I would encourage ALL developers to look at this integration as an opportunity – and work with us together to make it better. Give us feedback, write integrated apps, use integrated apps, give developers feedback, etc. etc. etc. Let’s make it happen together.
On PHOTO HUB … we changed the design because we got actual telemetry data on what people ACTUALLY CLICKED. By far, the most clicks when people opened Photo Hub were to go to the camera roll — and only .5% of clicks were to a 3rd party app. The re-design in WP8.1 addresses this, putting the FREQUENT task right up front and making the other tasks generally available but in a different place.”
Q. How are you working with other division (Office, OneDrive, Xbox team and so on) on their hub/application on Windows Phone?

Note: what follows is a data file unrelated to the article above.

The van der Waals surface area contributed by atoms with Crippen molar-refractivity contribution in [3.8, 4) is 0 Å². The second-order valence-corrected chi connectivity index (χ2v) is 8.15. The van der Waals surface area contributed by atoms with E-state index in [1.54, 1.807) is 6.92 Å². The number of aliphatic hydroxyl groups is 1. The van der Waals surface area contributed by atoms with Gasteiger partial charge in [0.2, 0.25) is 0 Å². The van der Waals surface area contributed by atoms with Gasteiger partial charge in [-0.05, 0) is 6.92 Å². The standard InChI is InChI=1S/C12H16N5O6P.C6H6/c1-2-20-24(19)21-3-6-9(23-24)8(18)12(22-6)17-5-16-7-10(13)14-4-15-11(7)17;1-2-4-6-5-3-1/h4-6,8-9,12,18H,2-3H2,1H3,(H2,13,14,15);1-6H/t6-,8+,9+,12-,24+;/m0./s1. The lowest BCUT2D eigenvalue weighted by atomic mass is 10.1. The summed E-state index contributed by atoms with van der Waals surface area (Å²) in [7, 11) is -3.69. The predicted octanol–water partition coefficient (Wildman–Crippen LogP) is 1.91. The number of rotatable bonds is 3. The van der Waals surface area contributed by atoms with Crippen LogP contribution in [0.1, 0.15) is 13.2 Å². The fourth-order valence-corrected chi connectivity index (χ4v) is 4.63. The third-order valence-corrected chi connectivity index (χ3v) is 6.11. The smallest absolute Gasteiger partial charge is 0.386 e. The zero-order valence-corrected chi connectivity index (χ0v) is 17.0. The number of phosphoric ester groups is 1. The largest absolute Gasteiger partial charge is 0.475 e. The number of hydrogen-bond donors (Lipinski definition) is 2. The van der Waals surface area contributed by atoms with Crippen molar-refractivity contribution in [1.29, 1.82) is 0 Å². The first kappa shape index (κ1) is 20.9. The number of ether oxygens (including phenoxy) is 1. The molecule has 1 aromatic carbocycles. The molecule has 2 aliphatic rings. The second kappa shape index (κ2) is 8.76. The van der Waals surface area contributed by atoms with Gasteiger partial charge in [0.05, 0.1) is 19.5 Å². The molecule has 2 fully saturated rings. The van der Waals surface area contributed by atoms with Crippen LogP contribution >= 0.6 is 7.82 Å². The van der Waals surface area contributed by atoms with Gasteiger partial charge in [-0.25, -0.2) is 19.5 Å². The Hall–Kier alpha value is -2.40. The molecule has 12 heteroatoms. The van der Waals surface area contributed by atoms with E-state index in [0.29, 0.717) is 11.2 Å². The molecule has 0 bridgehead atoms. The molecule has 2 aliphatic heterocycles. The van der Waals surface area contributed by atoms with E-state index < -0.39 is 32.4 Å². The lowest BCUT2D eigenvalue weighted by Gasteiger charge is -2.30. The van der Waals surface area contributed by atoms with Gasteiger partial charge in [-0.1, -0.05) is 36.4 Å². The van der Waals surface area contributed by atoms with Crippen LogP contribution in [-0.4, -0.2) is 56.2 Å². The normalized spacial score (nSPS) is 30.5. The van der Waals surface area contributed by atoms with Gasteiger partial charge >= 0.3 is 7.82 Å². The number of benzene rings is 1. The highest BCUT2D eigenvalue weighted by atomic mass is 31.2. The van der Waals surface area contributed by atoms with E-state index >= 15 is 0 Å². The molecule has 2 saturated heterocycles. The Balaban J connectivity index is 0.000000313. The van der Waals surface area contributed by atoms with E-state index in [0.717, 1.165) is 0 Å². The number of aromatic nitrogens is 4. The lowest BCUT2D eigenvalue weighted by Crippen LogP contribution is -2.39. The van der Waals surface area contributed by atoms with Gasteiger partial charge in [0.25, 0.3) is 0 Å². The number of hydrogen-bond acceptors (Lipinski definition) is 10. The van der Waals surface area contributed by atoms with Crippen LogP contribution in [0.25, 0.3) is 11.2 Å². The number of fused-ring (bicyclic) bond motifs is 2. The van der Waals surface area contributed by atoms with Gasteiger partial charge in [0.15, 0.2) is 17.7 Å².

“We spend a TON of time with people from other divisions.
I have regular 1-1 meetings with my counterparts in Office, Skype, and Xbox. Our teams have a standing process at every milestone for jointly reviewing our work, and we use each other’s products deeply.
The environment at Microsoft has been great for us to get better and better at this… And although we sure have room to improve, it’s a place that I think has become a strength.”
Q. Windows Phone is so awesome, but the carriers in Canada make it hard to be a fan here. Will Microsoft please start selling Lumia Windows Phones unlocked on their online store? Apple and Google both give us this option.